# Introduction to the series

# What is this series about?

The series Inside Agile Product Development gives you an overview and insights of how we work as an agile software development team to continuously develop & ship a product. It covers a variety of different, also non-technical, topics. The good, the bad and the ugly. I will not go into implementation detail or provide code samples.

Take a glance inside a real-world development team. All the stories, experiences and approaches are real.

Please note that everything written in this series is written regarding our team. Just because something did not work or did work for us, does not mean it also applies to your development team. A team consists of a number of highly individual people, meaning there is no general approach for any topic for all kinds of teams. However, this can still be used as an inspiration to try a different approach in your team.

The first part of this series gives you a brief introduction about the product, the team and me to fully grasp the upcoming subjects.

# The Product

For the past few years we have been developing a software for renting all sorts of articles. Technical devices such as Smartphones, TVs, consoles or drones. Household products such as washing machines or vacuum cleaners. Sport products such as bikes or treadmills. And many more.

We concentrate on B2C (business to customer). A customer can visit our website and select the product they desire, select a rental duration and place their order.

The customer gets their product within a few days and will be billed automatically on a monthly basis. When there is an issue with the product, the customers gets a free replacement. When the rent is over, we will pickup the product for free.

This is just a very basic overview. There's a lot more to it.

As you might guess, there's quite a bit of business logic to cover here:

  • Product information management (product data, prices, media, search, ...)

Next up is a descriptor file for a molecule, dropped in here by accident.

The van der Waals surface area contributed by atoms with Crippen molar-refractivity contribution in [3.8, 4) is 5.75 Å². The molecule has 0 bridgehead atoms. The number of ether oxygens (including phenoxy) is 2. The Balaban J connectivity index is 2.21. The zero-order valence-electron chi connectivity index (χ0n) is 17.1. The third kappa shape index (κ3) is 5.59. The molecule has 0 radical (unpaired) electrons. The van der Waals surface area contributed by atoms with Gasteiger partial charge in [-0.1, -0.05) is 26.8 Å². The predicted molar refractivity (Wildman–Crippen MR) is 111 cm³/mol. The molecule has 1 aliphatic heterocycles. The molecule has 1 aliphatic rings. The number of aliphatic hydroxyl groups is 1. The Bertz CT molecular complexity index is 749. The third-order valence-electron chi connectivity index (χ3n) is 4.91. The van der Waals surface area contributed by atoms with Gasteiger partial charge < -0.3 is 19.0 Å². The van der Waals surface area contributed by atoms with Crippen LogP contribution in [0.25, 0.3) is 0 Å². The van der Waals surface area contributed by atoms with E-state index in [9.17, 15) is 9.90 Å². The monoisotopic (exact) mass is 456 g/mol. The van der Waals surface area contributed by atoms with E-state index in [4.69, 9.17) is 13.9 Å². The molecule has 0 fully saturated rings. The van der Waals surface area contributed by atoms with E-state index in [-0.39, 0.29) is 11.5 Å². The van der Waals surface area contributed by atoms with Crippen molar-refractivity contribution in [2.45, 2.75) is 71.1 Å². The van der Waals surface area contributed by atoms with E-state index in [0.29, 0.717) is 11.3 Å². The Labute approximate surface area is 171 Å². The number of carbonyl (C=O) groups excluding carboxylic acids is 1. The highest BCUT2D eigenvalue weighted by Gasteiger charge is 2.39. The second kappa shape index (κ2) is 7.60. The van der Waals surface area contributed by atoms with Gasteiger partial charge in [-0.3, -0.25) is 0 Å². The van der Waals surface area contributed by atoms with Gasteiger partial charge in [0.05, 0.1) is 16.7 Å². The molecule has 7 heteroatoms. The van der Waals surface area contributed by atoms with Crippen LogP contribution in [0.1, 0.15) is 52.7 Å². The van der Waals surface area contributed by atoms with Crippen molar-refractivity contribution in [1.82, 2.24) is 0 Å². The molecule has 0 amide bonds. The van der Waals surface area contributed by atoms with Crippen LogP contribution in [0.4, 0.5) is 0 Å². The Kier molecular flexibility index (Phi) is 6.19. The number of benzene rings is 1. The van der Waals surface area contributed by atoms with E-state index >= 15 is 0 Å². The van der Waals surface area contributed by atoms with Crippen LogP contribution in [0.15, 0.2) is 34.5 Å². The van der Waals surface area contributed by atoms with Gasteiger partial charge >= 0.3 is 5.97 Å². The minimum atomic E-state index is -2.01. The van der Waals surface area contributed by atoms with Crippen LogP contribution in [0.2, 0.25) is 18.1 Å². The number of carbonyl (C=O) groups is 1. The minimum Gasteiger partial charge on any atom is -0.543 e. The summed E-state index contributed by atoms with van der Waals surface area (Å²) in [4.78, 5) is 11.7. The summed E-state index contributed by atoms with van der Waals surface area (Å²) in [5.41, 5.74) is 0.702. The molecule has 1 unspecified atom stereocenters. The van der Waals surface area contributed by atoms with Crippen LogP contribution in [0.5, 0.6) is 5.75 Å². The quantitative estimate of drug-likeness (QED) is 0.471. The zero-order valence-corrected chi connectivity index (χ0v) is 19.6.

• CRM (contract management, exchanges, ...)
  • Payment (invoices, monthly billing, dunning, debt collection, ...)
  • Risk prevention
  • Supply chain (procurement of goods, warehouse, order fulfillment, ...)
  • Online Shop & Compliance (GDPR, consent management, ...)
  • ...

We have external providers for some of these subjects. However, as with any new business model without a ready-to-use software in the market, there are a bunch of custom systems involved.

This series is mainly about the work within the development team and not so much about this specific product.

# The Team

The current total team size is roughly two dozen employees (including interns). The team can be divided into two parties. The business team and the development team.

# The business team

Each member of the business team has his/her area or specialization. Let's take risk prevention as an example. One member of the business team is responsible for risk prevention. That means, handling any daily operations that relate to that topic, monitoring key performance indicators and working with the development team to try and improve the area.

Developers are free to participate in business topics and evaluate ideas with the business team.

# The development team

The development team consists of six experienced developers and two product owners. Every one of us developers has worked for at least six years professionally as a developer. Most of us knew each other from previous jobs. After I started, over the course of two years, three old colleagues followed me. Another team member also brought an old colleague. I'd say the average age of the development team is roughly 31.

Every member of the development team is involved in planning changes to the business, implementing, testing and operating. We try our best to avoid knowledge silos.

On a side note, we have been working 100% remotely for the past 6 months due to the global pandemic.

# Who am I?

My name is Kevin. At the time of writing this, I am 26 years old. I've started programming when I was 12 years old. Back then, I used VB.Net (Visual Basic) to develop desktop applications that helped me host and customize a private server for an MMORPG I was playing. I quickly got into web development, back then with PHP. When I was 16, I started my apprenticeship as a programmer in a small company. We were using Java (Spring 3.x, JSF, ...) to develop web applications for big automobile companies. I've completed my apprenticeship at the age of 18 and worked as a full time full stack developer ever since.

When I began working at my current job in January 2018, I was actually the first internal employee to start, followed by the next internal employee two weeks later. Before that, only freelancers were developing the systems and building a foundation. So it wasn't a green-field project for us, but still very early in its development. It's important to note that the product was already live and had its customers.

Everything written in this series are my own experiences and my own opinion.

A new part will be released every week.